Award ceremony speech
Presentation Speech by Professor Carl-Ivar Brändén of the Royal Swedish Academy of Sciences
Translation from the Swedish text
Your Majesties, Your Royal Highnesses, Ladies and Gentlemen,
Our genetic material, which gives every living organism its unique characteristics, is built up from large and complex DNA molecules, each comprising hundreds of millions of atoms. For a long time it was believed that these molecules were outside the realm of the chemical laboratory and that their manipulation could only be achieved through the complex machinery of a living cell. This year’s Nobel Laureates in Chemistry, Kary B. Mullis and Michael Smith, have drastically changed this notion by providing research tools that chemists can use outside a living cell to amplify and specifically modify any given gene.
The foundations of the conceptual framework for this development were laid down by the discovery of the double-helical nature of the DNA structure for which the Nobel Prize in Physiology or Medicine was given to Francis Crick, James Watson and Maurice Wilkins in 1962. The four building blocks of the DNA molecule, the nucleotides, are arranged in a specific order along the molecule to form a genetic code for the sequence of amino acids in the corresponding protein molecules. This genetic information is present in a complementary fashion in the two strands of the DNA molecule. Hence, one strand can serve as a template for the synthesis of the second strand. Mutations occur when the sequence of nucleotides is changed. In living cells such mutations occur randomly and evolution is therefore a trial and error process. It can easily be calculated that for a given gene only a tiny fraction of all possible combinations of these nucleotides have been made and tested during the 3.5 billion years that life has been present on Earth. Consequently, there is scope for the design of novel and interesting protein molecules provided we have the knowledge and methodology to obtain and amplify existing genes and to make appropriate changes to them.
In the 1970s, Michael Smith developed a general method for producing mutations in a gene, not in a random fashion but at specific positions determined in advance from the sequence of the nucleotides in the gene. This method of site-directed mutagenesis has created completely new opportunities to study the properties of protein molecules: how they function as catalysts or as signal transmitters through membranes, which factors determine how they fold into specific three-dimensional structures and how they interact with other molecules in the cell. Such protein engineering is also of importance in modern biotechnology and drug design. Novel antibodies have been created that can kill certain cancer cells. Plants that produce proteins enriched in essential amino acids are being field tested and in the future this method might produce engineered wheat and corn flour that has the same nutritional value as meat.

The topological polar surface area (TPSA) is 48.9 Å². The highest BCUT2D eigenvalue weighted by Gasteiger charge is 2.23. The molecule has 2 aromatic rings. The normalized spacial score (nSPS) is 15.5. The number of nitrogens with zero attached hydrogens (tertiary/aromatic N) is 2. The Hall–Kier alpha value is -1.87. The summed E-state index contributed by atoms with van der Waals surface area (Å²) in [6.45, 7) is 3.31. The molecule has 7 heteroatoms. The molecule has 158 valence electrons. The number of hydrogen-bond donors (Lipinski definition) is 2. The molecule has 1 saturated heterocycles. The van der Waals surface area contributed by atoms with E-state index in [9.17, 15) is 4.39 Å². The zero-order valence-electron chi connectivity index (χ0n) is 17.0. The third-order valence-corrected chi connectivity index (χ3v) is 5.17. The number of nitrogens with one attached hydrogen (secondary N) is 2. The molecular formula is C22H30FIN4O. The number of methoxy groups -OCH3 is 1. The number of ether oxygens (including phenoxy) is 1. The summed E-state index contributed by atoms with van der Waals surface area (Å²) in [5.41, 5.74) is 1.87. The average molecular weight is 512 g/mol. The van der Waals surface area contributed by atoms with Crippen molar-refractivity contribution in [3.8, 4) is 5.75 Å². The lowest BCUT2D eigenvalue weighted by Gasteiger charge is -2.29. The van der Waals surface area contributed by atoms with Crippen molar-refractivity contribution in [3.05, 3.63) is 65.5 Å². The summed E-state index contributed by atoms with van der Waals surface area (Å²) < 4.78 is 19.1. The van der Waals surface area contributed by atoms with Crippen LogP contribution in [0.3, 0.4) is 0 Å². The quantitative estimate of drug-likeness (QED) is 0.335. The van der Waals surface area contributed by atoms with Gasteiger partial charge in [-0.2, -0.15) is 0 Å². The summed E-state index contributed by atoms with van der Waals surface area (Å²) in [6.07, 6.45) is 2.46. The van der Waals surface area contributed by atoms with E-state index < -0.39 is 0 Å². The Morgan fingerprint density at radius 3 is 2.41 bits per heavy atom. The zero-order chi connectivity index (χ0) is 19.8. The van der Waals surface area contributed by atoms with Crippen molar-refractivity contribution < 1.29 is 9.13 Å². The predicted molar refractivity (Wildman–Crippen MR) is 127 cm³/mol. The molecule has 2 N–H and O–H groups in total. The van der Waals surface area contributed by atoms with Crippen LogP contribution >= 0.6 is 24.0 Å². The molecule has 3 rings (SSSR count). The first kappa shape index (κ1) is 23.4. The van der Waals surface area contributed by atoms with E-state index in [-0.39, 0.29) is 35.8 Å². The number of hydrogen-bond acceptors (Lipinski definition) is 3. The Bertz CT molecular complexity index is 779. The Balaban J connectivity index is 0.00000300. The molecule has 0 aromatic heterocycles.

Isolation and amplification of a specific gene was one of the outstanding problems in DNA technology, including site-directed mutagenesis, until 1985 when Kary Mullis presented the Polymerase Chain Reaction, now commonly known as PCR. Using this method it is possible to amplify and isolate in a test tube a specific DNA segment within a background of a complex gene pool. In this repetitive process the number of copies of the specific DNA segment doubles during each cycle. In a few hours it is possible to achieve more than 20 cycles, which produces over a million copies.
The PCR method has already had a profound influence on basic research in biology. Cloning and sequencing of genes as well as site-directed mutagenesis have been facilitated and made more efficient. Genetic and evolutionary relationships are easily studied by the PCR method even from ancient fossils containing only fragments of DNA. Biotechnology applications of PCR are numerous. In addition to being an indispensable research tool in drug design, the PCR method is now used in diagnosis of viral and bacterial infections including HIV. The method is so sensitive that it is used in forensic medicine to analyze the DNA content of a drop of blood or a strand of hair.
Dr. Kary Mullis and Professor Michael Smith,
On behalf of the Royal Swedish Academy of Sciences I wish to convey to you our warmest congratulations for your outstanding accomplishments and ask you to receive the Nobel Prize from the hands of his Majesty the King.
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